On September 8, 1860, the passenger steamer, Lady Elgin, shipwrecked in Lake Michigan. Rescue teams were sent to help, including a team of Northwestern University students. One of those young men, Edward Spencer, rescued eighteen people from the sinking ship. When he was carried exhausted from the scene he kept asking, “Did I do my best?” Years later, at a class reunion, one of the speakers recalled this act of heroism. Someone called out that Edward Spencer was present in the audience. He was invited to come forward. The speaker asked him if there was anything particular he remembered about that day. “Only this”, he replied: “Of the sixteen or seventeen people I saved, not one of them thanked me.” [confirmed at http://www.ship-wreck.com/shipwreck/projects/elgin/]
Just three years after that tragedy, President Lincoln would make Thanksgiving Day a national holiday of praise and thanks to God. Lincoln said, “Those nations are blessed whose God is the Lord . . . God should be thanked with one heart and one voice by the whole American people.” Like those whom Edward Spencer helped rescue, giving thanks to God and others is often an afterthought—or even disregarded amid other distractions.
The first Thanksgiving was held the November after the Pilgrims had experienced much hardship and death. They knew God had spared the fifty-odd who survived. They knew God had orchestrated that Squanto would serve as their instructor, interpreter and advocate. They invited a large number of native Americans to join them for a joyful feast that lasted three days.Three years later, their governor had firmly established one day every fall to gather for prayer and thanksgiving for God’s providence during another difficult year. It became such a regular event, that George Washington celebrated Thanksgiving after becoming President—so did most presidents until Lincoln pronounced it a national holiday.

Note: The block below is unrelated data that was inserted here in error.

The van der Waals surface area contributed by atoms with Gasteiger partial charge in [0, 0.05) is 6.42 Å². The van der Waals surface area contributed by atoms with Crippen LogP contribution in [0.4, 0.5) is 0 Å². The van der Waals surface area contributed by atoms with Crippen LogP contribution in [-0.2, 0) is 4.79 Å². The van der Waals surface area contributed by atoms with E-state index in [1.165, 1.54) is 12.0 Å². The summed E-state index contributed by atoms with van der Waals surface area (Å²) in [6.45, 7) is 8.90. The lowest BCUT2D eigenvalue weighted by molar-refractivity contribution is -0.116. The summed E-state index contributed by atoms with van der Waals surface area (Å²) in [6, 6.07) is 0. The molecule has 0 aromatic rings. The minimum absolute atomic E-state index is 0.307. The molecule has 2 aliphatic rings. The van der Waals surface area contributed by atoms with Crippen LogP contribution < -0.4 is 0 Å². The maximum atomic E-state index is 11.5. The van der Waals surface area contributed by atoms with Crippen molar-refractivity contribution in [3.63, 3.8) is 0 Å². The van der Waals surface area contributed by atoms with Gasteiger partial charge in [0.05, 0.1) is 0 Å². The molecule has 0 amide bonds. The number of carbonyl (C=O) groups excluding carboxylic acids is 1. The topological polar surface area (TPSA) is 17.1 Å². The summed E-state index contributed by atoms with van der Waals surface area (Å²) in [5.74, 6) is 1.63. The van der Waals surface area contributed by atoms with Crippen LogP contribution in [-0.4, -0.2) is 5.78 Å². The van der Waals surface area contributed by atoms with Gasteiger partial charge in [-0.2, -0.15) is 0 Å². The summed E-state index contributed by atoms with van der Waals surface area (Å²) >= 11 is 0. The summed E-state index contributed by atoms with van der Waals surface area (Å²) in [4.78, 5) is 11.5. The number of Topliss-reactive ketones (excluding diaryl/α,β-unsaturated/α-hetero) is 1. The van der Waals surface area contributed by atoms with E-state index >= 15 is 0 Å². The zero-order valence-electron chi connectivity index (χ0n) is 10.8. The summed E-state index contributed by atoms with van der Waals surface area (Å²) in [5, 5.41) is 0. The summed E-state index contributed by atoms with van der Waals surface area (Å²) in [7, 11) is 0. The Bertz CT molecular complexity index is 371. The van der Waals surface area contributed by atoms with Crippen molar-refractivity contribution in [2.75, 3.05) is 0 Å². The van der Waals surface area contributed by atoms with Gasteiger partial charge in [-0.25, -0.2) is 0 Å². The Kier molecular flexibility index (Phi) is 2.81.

Do you have a thankful heart? Do you have difficulty setting aside time to thank God during holidays like Thanksgiving? Perhaps it is because expressing gratitude to God is not the normal pattern in your life. Perhaps it’s because you haven’t calculated God’s blessings and interventions in your life over the last year. The New Testament sets our standard: “Always give thanks for all things in the name of the Lord Jesus Christ to God . . .” (Ephesians 5:20) “Whatever you do in word or deed, do all in the name of the Lord Jesus, giving thanks through Him to God the Father.” (Colossians 3:17) “In everything give thanks; for this is God’s will for you in Christ Jesus.” (1 Thessalonians 5:18) “Therefore, since we are receiving a kingdom that cannot be shaken, let us be thankful, and so worship God acceptably with reverence and awe . . .” (Hebrews 12:28).
It is pretty clear that our “personal circumstance meter” is not to have a bearing on our gratitude to God. We are to be thankful in both prosperity and adversity. Health and sickness. Highs and lows. But how can we rise to do this? Genuine thankfulness comes from understanding and reminding ourselves of the Gospel—the good news that God was thinking of you before the world was formed. In His love and grace, He made a way for every barrier to be removed so that sinners (like us!) can enjoy their Maker forever. He has not left us alone, without love or light or power (read John 17). God is at work right now, and will ultimately set everything right again. I like the way Eugene Peterson paraphrased James 1:16-18 in The Message: “So, my very dear friends, don’t get thrown off course. Every desirable and beneficial gift comes out of heaven. The gifts are rivers of light cascading down from the Father of Light. There is nothing deceitful in God, nothing two-faced, nothing fickle. He brought us to life using the true Word [Jesus], showing us off as the crown of all his creatures.”
Therefore, I will take a few days off this week, then return to work with diligence and excellence, and an eye toward pleasing God in everything I do. In the knowledge that everything we have comes from God’s hand, I am praying that God will fill all of us with a genuine sense of appreciation and awe for His hand on our lives. I don’t want to be like those Edward Spencer pulled out of Lake Michigan, who allegedly did not express their thanks to the one who risked his life to save theirs. Let us be even more careful that we don’t ignore the One who gave His own life as a ransom to rescue us from sin and darkness and death, in order that we can know righteousness and peace and fullness of life.